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Dealing with Salary Expectations

By: Lashauna Harris

Salary can be a touchy subject to deal with in your job search. There is somewhat of a stigma associated with simply discussing it. What type of salary can you expect? Well, that seems to have become a forbidden question these days, but it really shouldn’t be.  Dealing with this detail of acquiring a job is unavoidable and the more prepared you are the easier it will be. Here a few quick tips to assist you in coming into your job search fully equipped.

Know your worth!

There will be times where you enter the last phase of the interview process and the employer looks to you to set the bar for expected salary. They will simply ask you what type of salary you require or whether or not you are aware of what the salary for that position looks like. Well just like the other questions you’ve answered that day you want to be prepared to respond. You also want to be able to support that answer. Do your research ahead of time! A great place to start is the NACE salary calculator. With this tool you can research what the average salary is for someone in your field with your education and experience. Have a figure in mind, and even if it doesn’t line up with what their offering they will appreciate the fact that you have researched the market and know what you’re worth.

Answering salary questions

Let’s be real- we all have our demands when it comes to what we can accept for salary. With limited experience to offer we have to be sure that those demands are reasonable, but there is also a way to be both firm and flexible when it comes to answering salary questions. Here are a few great responses to have in your back pocket…

  1. Give a salary range that you are aiming for. Say something like. “I am hoping to accept a salary that lies somewhere in the mid- 40’s”. It gives the employer a figure without being too specific and risking stating a salary outside of their range.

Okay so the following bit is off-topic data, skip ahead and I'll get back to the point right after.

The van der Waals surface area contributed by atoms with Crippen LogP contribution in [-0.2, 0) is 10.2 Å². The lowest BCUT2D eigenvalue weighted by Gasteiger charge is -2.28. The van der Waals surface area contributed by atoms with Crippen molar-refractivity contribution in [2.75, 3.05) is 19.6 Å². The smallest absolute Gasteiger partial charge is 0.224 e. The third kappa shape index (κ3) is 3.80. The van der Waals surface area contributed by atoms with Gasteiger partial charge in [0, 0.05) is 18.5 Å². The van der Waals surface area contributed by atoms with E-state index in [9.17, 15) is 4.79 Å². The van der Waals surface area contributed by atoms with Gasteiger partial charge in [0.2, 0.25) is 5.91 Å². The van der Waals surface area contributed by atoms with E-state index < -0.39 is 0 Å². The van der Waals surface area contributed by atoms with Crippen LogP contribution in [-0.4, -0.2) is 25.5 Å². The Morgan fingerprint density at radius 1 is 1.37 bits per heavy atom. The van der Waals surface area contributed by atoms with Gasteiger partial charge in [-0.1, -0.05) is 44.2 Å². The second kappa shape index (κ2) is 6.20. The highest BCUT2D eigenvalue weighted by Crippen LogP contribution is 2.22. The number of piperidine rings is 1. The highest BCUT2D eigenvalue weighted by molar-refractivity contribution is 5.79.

2. Simply state that your salary requirements are negotiable. This response will show the employer that you are flexible and open to what they are offering. On the other hand, you are putting the ball in their court so be sure that you truly are open to the any salary that they may offer.
  3. If it is a company that you are really looking to work for or a position that you feel you would love and salary isn’t a factor in your decision making process, tell them so. Let the employer know what you are prepared to take a lower salary for the right position that you feel is really a great fit for you.
  4. The best way to respond to a salary question is just by giving the employer a straight answer, but leaving room for agreement. For instance, “I’ve researched the salary for this position and according to my findings; I can expect an average of $35,000. Is this in line with what you’re offering?”

When to expect salary information

Typically salary will be brought up during the second round of interviews, especially if the company is looking to move forward with the hiring process. If the employer does not mention salary at that point, it is most appropriate to wait for an offer to be made before attempting negotiation. However, once you are out into the workforce and move beyond entry level positions it is not uncommon for employers to give you salary information up front. It allows them to verify that you are on the same page in terms of pay before investing time and money into the interviewing process.

Increasing salary potential

Once you have done your research and know your worth, the next step is to increase your worth! How do you do that? It’s simple – get experience! The average salary for most entry level positions is going to be based on 1-2 years of work experience. That means that with no experience you will probably make below average. On the other hand, if you prepare early and acquire part-time jobs, internships, or even a full-time job in your field, that can increase your salary expectations. Also look into getting industry-specific certifications; they can go a long way in showing the employer that you have knowledge to apply that is beyond what you gained in your basic degree program.

The UCC is a great and FREE resource for you to utilize for researching salary. There are salary books and surveys available for use in our library. You can also use our computer lab to do research and of course the career advisors are more than willing to answer salary questions during appointments or drop- in hours. Don’t get caught without an answer when they pop the big question. Know what salary to expect, know your worth!

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